What a Will Cannot Do for You

Leaving a will is a wise thing to do for many reasons. This can include providing for the future of loved ones, handing heirlooms down to posterity, and wrapping up your affairs for when you pass. Of course, your last will and testament can do so much more than this. It cannot deal with everything though. There are some restrictions on what a will is able to do with your property, finances, and last wishes. It is important to identify what these limits are. Not only can this protect one from unrealistic expectations, but you may also be able to deal with them through other means.

First of all, you may not be able to dictate who gets some of your property. For example, some of your property may be held in joint tenancy. This can be a house that someone jointly owns with a spouse. When one spouse dies, the other, through right of survivorship, will become the full owner of the house, without the hassle of probate. You would not be able to will the house away to someone else. The same goes if the other owner would have right of survivorship through tenancy by entirety or community property. The only way a will could leave that jointly-owned property to someone else if both owners pass away at the same time.

You also cannot hand down property through a will when you have already included it in a living trust. If you have been named the beneficiary of a life insurance policy, you cannot pass this money down through a will either. Anything in a pension plan, IRA, 401k, etc., cannot be willed to someone when you have already listed a beneficiary for these. You may have stocks or bonds that name a beneficiary through a transfer-on-death form. A will cannot change who gets these funds. You would be able to change the beneficiary through the brokerage company. The same goes for anything in a payable-on-death account with your bank. You have to contact the bank itself to change the beneficiary, and you can do so through a quick process.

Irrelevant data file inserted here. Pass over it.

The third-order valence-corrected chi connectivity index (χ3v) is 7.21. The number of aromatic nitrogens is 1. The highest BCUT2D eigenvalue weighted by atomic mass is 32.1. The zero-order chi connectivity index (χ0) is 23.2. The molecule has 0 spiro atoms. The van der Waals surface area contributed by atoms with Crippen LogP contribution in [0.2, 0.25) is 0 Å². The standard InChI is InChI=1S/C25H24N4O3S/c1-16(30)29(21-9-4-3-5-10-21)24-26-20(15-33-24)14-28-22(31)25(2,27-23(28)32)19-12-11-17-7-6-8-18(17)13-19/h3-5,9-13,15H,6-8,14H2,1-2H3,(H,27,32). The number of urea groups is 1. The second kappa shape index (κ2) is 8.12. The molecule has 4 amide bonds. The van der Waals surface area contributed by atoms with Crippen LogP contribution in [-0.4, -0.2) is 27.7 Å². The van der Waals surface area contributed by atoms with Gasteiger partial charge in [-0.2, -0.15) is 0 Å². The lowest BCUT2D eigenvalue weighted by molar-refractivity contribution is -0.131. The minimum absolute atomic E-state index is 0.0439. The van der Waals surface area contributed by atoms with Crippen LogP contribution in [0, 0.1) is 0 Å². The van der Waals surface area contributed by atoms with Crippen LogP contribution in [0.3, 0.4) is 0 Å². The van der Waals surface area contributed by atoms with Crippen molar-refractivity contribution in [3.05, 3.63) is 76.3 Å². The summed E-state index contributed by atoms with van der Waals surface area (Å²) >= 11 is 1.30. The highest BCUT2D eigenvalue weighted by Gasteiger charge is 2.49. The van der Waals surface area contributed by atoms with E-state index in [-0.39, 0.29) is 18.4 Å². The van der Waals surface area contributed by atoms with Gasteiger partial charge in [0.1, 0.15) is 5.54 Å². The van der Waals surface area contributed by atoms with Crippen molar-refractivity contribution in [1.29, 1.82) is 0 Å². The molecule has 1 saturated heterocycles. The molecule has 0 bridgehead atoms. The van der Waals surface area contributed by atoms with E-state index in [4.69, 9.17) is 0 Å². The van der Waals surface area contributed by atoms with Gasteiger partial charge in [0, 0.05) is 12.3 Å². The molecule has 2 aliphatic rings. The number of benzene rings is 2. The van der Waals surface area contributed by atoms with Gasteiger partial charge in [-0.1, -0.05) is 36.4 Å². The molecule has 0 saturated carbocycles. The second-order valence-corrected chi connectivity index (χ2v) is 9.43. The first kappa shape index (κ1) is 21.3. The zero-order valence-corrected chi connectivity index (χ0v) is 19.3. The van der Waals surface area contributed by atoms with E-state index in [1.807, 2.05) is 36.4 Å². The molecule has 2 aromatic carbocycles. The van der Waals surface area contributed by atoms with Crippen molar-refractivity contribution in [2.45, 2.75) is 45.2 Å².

You should also bear in mind that your will is probably not going to be discovered, much less read, until well after you have been buried and the funeral has taken place. It could take weeks to look at the will. Therefore, you cannot name funeral arrangements in your will. There are other documents that can take care of this, which you can leave with your executor.

Furthermore, a will cannot remove the reality of probate (though a revocable living trust can). You also cannot do anything about estate taxes in your will. Certain types of trusts can, however. Again, a trust, not a will, is the way to go if you want to set up a fund to provide for someone who has special needs.

You also cannot leave property or finances with contingencies attached to them, such as leaving money to a person only if they will marry or divorce someone. You also cannot give money or property to pets. If you want to make provisions to care for your pet when you are gone, you can leave your pet to someone, and then leave that person property to help with your pet's care.

As you can see, a last will and testament may not be able to do everything you want it to. You still have other options to take care of your final wishes, however. With the expertise of a probate lawyer on your side, you can take full advantage of any and every of these.